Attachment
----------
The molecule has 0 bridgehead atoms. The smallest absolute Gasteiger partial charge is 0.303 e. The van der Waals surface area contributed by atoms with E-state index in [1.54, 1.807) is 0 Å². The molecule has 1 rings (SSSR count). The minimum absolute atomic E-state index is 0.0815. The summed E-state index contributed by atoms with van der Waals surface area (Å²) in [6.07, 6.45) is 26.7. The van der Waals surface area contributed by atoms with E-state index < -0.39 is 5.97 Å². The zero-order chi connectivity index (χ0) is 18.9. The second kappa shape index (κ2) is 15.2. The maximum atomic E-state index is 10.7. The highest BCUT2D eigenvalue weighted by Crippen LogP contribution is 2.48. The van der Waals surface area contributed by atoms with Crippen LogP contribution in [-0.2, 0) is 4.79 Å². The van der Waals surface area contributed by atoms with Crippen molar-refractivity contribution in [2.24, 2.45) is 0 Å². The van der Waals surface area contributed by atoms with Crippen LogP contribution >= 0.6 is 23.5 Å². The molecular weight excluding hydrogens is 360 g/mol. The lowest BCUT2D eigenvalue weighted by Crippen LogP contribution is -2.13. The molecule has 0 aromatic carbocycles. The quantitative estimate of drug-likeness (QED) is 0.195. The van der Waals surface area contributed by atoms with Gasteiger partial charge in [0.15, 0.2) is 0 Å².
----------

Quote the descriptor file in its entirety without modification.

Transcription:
The molecule has 0 bridgehead atoms. The smallest absolute Gasteiger partial charge is 0.303 e. The van der Waals surface area contributed by atoms with E-state index in [1.54, 1.807) is 0 Å². The molecule has 1 rings (SSSR count). The minimum absolute atomic E-state index is 0.0815. The summed E-state index contributed by atoms with van der Waals surface area (Å²) in [6.07, 6.45) is 26.7. The van der Waals surface area contributed by atoms with E-state index < -0.39 is 5.97 Å². The zero-order chi connectivity index (χ0) is 18.9. The second kappa shape index (κ2) is 15.2. The maximum atomic E-state index is 10.7. The highest BCUT2D eigenvalue weighted by Crippen LogP contribution is 2.48. The van der Waals surface area contributed by atoms with Crippen LogP contribution in [-0.2, 0) is 4.79 Å². The van der Waals surface area contributed by atoms with Crippen molar-refractivity contribution in [2.24, 2.45) is 0 Å². The van der Waals surface area contributed by atoms with Crippen LogP contribution >= 0.6 is 23.5 Å². The molecular weight excluding hydrogens is 360 g/mol. The lowest BCUT2D eigenvalue weighted by Crippen LogP contribution is -2.13. The molecule has 0 aromatic carbocycles. The quantitative estimate of drug-likeness (QED) is 0.195. The van der Waals surface area contributed by atoms with Gasteiger partial charge in [0.15, 0.2) is 0 Å².